ATLANTA - Some critics say a new Georgia law to protect domestic violence victims doesn't go far enough.
Kimberly Brusk is a victim of domestic abuse. A judge authorized a temporary protective order against her husband in 2009 after he caused bruises on her arm.
Several days later, she came home to find all the lights off inside her house.
"I opened the door and I turned the lights on, and he's standing there with a shotgun in his hand, and he's about 3 feet away from me," Brusk said. "The gun went off as I was turning, around to run.”
Brusk wasn't hit and ran to a neighbor's house to call 911. Police arrested her husband three hours later.
Authorities in Cobb County arrested Donna Kristofak's estranged husband, John, after they found her stabbed to death in December 2012.
Just two months earlier, Donna Kristofak told a Cobb County judge a temporary protective order would not keep her husband away.
Court transcripts show she said, “May I ask, your honor, that it be on the record that I fear for my life?”
Her husband pleaded guilty to murder this week.
Meg Rogers is the executive director of the Cherokee Family Violence Shelter. She said protective orders are not going to make a victim safe. Her advice to women after requesting a TPO is to go into hiding.
"If they are letting these guys bond out of jail and are not arresting him when he violates the TPO, if they're just putting him on probation when he's convicted, that's not safe," Rogers said.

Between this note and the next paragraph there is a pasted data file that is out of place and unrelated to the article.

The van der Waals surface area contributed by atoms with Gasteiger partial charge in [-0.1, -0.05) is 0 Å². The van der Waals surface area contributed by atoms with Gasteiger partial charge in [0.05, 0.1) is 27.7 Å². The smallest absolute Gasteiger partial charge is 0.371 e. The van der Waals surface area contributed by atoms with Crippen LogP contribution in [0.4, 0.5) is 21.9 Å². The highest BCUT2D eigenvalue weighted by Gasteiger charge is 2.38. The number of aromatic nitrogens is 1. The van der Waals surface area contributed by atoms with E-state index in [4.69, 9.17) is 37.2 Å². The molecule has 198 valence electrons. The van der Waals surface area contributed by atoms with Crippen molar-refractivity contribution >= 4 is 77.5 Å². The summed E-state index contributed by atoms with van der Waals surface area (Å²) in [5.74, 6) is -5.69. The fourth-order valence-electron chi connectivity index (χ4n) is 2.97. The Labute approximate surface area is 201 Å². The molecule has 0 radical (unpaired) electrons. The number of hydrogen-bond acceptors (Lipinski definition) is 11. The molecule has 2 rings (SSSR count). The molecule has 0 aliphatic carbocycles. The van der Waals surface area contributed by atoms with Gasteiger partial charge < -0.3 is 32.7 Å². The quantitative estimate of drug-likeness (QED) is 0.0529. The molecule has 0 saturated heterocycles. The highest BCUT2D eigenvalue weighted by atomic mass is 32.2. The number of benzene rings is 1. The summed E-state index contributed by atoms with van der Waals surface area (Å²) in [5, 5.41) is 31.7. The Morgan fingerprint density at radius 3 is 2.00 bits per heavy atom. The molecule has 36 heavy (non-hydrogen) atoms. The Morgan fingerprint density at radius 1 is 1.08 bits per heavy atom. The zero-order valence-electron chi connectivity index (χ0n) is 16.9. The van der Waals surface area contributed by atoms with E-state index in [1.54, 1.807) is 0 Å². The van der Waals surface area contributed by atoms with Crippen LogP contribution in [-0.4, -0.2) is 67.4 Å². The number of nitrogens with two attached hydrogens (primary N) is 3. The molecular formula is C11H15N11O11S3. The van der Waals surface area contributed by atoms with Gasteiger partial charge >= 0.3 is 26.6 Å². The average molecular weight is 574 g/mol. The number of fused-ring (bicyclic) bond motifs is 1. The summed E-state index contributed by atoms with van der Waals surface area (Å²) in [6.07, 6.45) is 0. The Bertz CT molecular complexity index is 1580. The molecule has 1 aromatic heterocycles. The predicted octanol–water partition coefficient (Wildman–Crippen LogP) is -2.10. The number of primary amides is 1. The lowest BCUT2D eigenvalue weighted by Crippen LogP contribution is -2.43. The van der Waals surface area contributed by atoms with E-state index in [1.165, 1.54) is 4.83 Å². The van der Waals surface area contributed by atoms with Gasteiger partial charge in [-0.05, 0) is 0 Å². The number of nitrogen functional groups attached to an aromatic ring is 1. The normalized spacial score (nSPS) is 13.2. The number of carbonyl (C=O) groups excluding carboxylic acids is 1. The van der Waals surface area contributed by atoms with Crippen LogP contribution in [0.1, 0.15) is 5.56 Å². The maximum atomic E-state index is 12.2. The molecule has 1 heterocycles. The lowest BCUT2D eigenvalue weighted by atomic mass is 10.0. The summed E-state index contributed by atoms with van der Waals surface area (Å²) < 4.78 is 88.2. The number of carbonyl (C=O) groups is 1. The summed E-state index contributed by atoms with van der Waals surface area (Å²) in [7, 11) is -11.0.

Part of the reason is Georgia's law. Once a TPO is signed, there is no requirement for the person served to surrender weapons. Even if a judge requests it, it is up to the person to comply.
Cherokee County is going a step further than most counties, but it's not foolproof. Deputies are sent out to collect weapons after TPOs are issued.
"We ask them, do you have any guns? Do you have any ammunition?" said Lt. Cherokee County Sheriff’s Lt. Jay Baker. "You have to go by the word. It is not a search warrant. We don't go into their homes searching for weapons."
State Rep. Mary Margaret Oliver just helped pass Senate Bill 86, which became law in May. She said a person who violates a court order is a very dangerous person.
"The legislation would allow the immediate arrest of a violator of a domestic violence order, without going to a judge. That's eliminating a step," Oliver said.
When it comes to the mandatory surrender of weapons by a TPO violator, Oliver said that's something to worth researching.
Brusk agreed. She has become an advocate to help other women survive domestic violence, and to make domestic violence sentences stronger.
"If he had done this to a stranger, he'd be looking at a year," Brusk said. "But because he beat up his wife, he only got three months. And that's the maximum. We have to treat domestic violence like any other violence."